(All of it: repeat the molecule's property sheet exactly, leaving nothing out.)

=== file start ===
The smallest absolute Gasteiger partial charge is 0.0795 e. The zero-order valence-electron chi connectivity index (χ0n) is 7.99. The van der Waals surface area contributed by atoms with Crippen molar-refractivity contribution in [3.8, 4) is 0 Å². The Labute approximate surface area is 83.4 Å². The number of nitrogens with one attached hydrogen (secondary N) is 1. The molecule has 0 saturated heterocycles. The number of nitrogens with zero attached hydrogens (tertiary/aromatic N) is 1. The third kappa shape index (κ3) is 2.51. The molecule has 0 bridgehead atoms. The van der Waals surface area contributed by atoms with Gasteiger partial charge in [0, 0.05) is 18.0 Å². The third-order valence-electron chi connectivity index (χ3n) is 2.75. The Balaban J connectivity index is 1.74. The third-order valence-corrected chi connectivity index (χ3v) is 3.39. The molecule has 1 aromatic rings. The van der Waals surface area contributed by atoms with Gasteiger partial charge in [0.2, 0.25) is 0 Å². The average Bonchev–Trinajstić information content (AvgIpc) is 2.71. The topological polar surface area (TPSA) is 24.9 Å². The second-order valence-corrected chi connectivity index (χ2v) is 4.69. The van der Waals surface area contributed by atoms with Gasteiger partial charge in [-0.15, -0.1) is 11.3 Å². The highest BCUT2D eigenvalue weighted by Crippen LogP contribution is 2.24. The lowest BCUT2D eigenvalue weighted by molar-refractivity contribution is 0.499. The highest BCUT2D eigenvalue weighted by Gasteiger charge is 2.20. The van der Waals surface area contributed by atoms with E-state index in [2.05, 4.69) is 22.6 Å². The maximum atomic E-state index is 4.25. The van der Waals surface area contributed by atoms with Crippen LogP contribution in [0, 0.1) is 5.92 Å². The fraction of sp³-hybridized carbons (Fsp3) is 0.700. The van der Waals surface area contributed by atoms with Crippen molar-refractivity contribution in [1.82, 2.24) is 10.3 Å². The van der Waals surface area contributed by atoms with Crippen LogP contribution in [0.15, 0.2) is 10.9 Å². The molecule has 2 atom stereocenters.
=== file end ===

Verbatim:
The smallest absolute Gasteiger partial charge is 0.0795 e. The zero-order valence-electron chi connectivity index (χ0n) is 7.99. The van der Waals surface area contributed by atoms with Crippen molar-refractivity contribution in [3.8, 4) is 0 Å². The Labute approximate surface area is 83.4 Å². The number of nitrogens with one attached hydrogen (secondary N) is 1. The molecule has 0 saturated heterocycles. The number of nitrogens with zero attached hydrogens (tertiary/aromatic N) is 1. The third kappa shape index (κ3) is 2.51. The molecule has 0 bridgehead atoms. The van der Waals surface area contributed by atoms with Gasteiger partial charge in [0, 0.05) is 18.0 Å². The third-order valence-electron chi connectivity index (χ3n) is 2.75. The Balaban J connectivity index is 1.74. The third-order valence-corrected chi connectivity index (χ3v) is 3.39. The molecule has 1 aromatic rings. The van der Waals surface area contributed by atoms with Gasteiger partial charge in [0.2, 0.25) is 0 Å². The average Bonchev–Trinajstić information content (AvgIpc) is 2.71. The topological polar surface area (TPSA) is 24.9 Å². The second-order valence-corrected chi connectivity index (χ2v) is 4.69. The van der Waals surface area contributed by atoms with Gasteiger partial charge in [-0.15, -0.1) is 11.3 Å². The highest BCUT2D eigenvalue weighted by Crippen LogP contribution is 2.24. The lowest BCUT2D eigenvalue weighted by molar-refractivity contribution is 0.499. The highest BCUT2D eigenvalue weighted by Gasteiger charge is 2.20. The van der Waals surface area contributed by atoms with E-state index in [2.05, 4.69) is 22.6 Å². The maximum atomic E-state index is 4.25. The van der Waals surface area contributed by atoms with Crippen LogP contribution in [0, 0.1) is 5.92 Å². The fraction of sp³-hybridized carbons (Fsp3) is 0.700. The van der Waals surface area contributed by atoms with Crippen molar-refractivity contribution in [1.82, 2.24) is 10.3 Å². The van der Waals surface area contributed by atoms with Crippen LogP contribution in [0.15, 0.2) is 10.9 Å². The molecule has 2 atom stereocenters.